Sally Shepard is an event technician for BML Blackbird in New York City. She’s in charge of setting up lights and power for live theatrical and corporate events. Sally doesn’t hide that she dreams of one day performing in front of large crowds on Broadway. She’s aware that her ambitions will not be easy to achieve, but Sally is determined to work hard as a technician while she perfects her acting craft and waits for that opportunity.
I live my life without regrets, chasing a dream I may never obtain. But I'm not done yet!
Going beyond the dress rehearsal
Growing up in the Dallas/Fort Worth area, Sally knew she wanted to be on stage. In high school, her teachers taught her that being an actor is not limited to memorizing and performing lines; true professionals roll up their sleeves and go beyond the curtain to make sure the show is the best it can be. With this wisdom in hand, she went on to receive a Bachelor of Arts in Theater Performance from Stephen F. Austin State University and a Master of Fine Arts in Acting from New York Film Academy.
All the world’s a stage
Sally’s first job after college as a theatrical technician came when she least expected it. After a final performance in an operetta, she changed out of her costume into work clothes and went back to the stage to help disassemble the set. She was in full makeup, had a head of ringlets, and a drill in her hand, working side-by-side with the crew while most other actors left for the night. Sally wasn’t obligated to stay; her high school training came flooding back to her and she expected it of herself. The crew lead was impressed and offered her a job on the spot. She worked there for many years on and off and always goes back to visit when she’s in Dallas.
New York tourist becomes an event technician
After living in Los Angeles for 10 years and working in the film industry as an independent film producer trained by mentor Christina Mauro of Fly High Films, Sally came to a personal crossroads in her life. At the beginning of 2018, she came to New York City for a one-month vacation. However, she got bored being a passive tourist, so friend and mentor, Shane Salk, Producer/Actor/Voice-Over Artist connected her with a few smaller off-off-off-Broadway theaters. Sally ended up freelancing with the backstage crew for about 10 venues and decided to stay. By the end of the year, she found a permanent position at BML Blackbird, adding event work to her growing resume.
Working for her big break
As an event tech, long 12-hour days and difficult locations are commonplace and in addition to building and tearing down sets, Sally often gets down and dirty “mucking around” in basements, trucks, and fields. She also spends time in the BML Blackbird warehouse organizing and maintaining electrical gear and learning how to use some of the more technical tools.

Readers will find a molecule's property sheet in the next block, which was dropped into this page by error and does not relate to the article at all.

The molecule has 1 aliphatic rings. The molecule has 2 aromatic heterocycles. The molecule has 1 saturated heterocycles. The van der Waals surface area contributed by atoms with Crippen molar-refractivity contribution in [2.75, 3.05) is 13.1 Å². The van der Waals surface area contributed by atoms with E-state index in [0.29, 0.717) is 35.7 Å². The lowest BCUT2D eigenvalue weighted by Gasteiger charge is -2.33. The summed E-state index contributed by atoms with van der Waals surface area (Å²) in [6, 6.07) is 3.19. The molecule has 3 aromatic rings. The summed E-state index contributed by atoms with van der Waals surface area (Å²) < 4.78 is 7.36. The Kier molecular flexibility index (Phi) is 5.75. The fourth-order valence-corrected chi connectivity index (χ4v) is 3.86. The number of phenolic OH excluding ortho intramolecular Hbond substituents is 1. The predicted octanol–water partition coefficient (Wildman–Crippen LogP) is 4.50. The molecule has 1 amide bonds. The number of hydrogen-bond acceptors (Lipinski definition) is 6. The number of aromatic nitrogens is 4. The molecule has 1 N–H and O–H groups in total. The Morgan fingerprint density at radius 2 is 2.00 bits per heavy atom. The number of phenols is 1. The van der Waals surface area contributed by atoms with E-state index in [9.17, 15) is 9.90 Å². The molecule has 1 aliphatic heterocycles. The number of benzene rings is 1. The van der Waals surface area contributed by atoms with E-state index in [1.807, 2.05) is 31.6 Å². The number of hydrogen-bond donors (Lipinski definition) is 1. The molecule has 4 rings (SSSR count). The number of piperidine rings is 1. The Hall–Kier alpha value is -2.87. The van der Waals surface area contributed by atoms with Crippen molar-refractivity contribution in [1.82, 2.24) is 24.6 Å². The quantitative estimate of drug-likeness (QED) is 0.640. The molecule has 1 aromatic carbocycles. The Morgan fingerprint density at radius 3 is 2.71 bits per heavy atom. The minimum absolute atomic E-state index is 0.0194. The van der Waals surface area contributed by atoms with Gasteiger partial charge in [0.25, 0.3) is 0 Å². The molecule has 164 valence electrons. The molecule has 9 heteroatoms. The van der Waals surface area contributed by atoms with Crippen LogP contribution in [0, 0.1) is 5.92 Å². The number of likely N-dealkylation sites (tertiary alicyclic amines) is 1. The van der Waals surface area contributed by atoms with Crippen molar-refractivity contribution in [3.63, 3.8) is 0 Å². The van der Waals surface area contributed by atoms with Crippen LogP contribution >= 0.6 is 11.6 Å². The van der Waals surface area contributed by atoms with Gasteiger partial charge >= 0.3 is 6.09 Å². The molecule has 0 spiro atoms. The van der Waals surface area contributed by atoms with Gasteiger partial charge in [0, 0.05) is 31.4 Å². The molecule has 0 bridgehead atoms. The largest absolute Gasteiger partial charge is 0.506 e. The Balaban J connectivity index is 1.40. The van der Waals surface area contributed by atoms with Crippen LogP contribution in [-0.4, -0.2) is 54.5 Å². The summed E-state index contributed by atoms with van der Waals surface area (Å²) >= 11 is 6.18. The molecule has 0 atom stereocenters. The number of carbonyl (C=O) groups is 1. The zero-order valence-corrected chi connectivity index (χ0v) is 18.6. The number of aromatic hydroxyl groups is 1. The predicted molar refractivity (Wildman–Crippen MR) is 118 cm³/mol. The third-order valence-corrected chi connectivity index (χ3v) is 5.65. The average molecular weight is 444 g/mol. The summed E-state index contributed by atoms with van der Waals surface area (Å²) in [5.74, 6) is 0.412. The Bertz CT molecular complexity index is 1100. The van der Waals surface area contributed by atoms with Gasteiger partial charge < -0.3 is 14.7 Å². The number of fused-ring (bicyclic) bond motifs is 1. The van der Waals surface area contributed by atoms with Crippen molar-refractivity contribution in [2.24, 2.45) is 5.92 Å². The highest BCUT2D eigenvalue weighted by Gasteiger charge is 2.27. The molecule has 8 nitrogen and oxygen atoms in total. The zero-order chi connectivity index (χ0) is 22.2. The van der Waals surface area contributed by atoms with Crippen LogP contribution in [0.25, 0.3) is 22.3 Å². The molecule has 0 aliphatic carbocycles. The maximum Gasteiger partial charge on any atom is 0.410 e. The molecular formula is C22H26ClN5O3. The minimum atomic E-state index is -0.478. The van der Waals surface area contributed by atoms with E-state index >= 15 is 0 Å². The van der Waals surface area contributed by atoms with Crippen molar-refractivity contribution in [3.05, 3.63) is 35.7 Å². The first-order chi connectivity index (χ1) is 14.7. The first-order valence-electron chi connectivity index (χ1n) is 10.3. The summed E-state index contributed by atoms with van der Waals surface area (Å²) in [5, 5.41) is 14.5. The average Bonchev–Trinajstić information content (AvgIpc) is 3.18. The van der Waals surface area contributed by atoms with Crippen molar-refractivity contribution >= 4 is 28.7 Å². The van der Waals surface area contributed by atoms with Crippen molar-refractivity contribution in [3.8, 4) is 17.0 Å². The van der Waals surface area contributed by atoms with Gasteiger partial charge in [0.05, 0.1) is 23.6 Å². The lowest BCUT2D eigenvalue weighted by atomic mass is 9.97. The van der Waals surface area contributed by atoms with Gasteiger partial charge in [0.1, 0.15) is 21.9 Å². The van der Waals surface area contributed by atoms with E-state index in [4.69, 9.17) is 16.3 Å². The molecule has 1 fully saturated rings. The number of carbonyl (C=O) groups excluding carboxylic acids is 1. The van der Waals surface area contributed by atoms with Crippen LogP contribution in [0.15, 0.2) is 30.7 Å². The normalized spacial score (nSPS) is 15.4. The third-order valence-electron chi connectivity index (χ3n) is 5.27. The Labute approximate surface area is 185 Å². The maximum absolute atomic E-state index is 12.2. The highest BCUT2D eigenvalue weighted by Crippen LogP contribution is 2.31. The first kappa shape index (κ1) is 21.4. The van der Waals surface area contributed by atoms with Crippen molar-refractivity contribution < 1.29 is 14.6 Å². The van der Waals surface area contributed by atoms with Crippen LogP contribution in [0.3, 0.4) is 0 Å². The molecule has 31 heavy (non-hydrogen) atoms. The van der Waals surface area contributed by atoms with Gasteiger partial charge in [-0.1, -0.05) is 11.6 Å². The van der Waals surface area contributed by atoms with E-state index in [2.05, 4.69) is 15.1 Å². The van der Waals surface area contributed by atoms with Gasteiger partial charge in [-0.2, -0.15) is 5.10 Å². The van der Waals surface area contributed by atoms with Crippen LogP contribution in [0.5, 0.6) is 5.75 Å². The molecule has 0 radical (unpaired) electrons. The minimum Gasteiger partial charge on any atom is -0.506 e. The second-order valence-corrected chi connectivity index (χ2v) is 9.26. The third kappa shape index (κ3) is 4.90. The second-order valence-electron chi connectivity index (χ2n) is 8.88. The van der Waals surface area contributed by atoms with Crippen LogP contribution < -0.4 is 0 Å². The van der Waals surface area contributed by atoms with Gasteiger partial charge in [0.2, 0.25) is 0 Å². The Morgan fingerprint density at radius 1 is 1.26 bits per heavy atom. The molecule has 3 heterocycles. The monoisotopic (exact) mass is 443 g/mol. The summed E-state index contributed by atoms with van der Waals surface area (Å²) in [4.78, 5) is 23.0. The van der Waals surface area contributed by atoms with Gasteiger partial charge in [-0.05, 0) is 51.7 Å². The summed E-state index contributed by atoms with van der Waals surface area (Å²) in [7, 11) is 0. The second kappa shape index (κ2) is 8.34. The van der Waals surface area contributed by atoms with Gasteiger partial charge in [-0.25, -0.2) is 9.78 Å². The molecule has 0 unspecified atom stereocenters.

In a male-dominated event and theater technicians’ industry, Sally notes there are external challenges.
“The best advice I can give to women in my industry is to have a thick skin, but don’t let anyone step on you. You do you – be as feminine or masculine as you like,” she says. “Conversely, don’t step on anyone else on your way to wherever you want to be. We’re a small community and need to support and respect each other.”
Sally faces internal challenges, as well. Having become an event tech with no formal training, Sally admits that she often second-guesses herself when using the equipment on the job. When working in theater, she says it’s hard to watch others acting on stage while she’s just 10 yards away. Sally addresses that yearning by re-centering and re-focusing, reminding herself of what she needs to do to achieve her goal and envisioning the reward. She also relies on the guidance and mentorship of her close friend Pamela Jaye Smith, Producer/Screenwriter/Writing Consultant, and owner of MYTHWORKS LLC.
Give a girl the right shoes, and she can conquer the world (Marilyn Monroe)
As an event tech, Sally needs to wear hard toe, anti-slip shoes to protect her from potential impacts and slippery locations. At the warehouse, or at standard gigs, she doesn’t mind wearing scruffy-looking, large, men’s work boots. However, while working prestigious events with a more formal dress code, men’s work boots are not a “class act”.
When she heard about Xena Workwear’s fashionable steel toe shoe, she knew she found the solution to her dilemma. “They’re perfect for safety and femininity and I like how comfortable they are,” she says. “To top it off, they’re reasonably priced – they cost the same as my regular work boots.”
The only time you’ll hear us say, “Break a leg!”
We hope this extra boost of confidence and versatility will help Sally make an impression that can lead to her big break.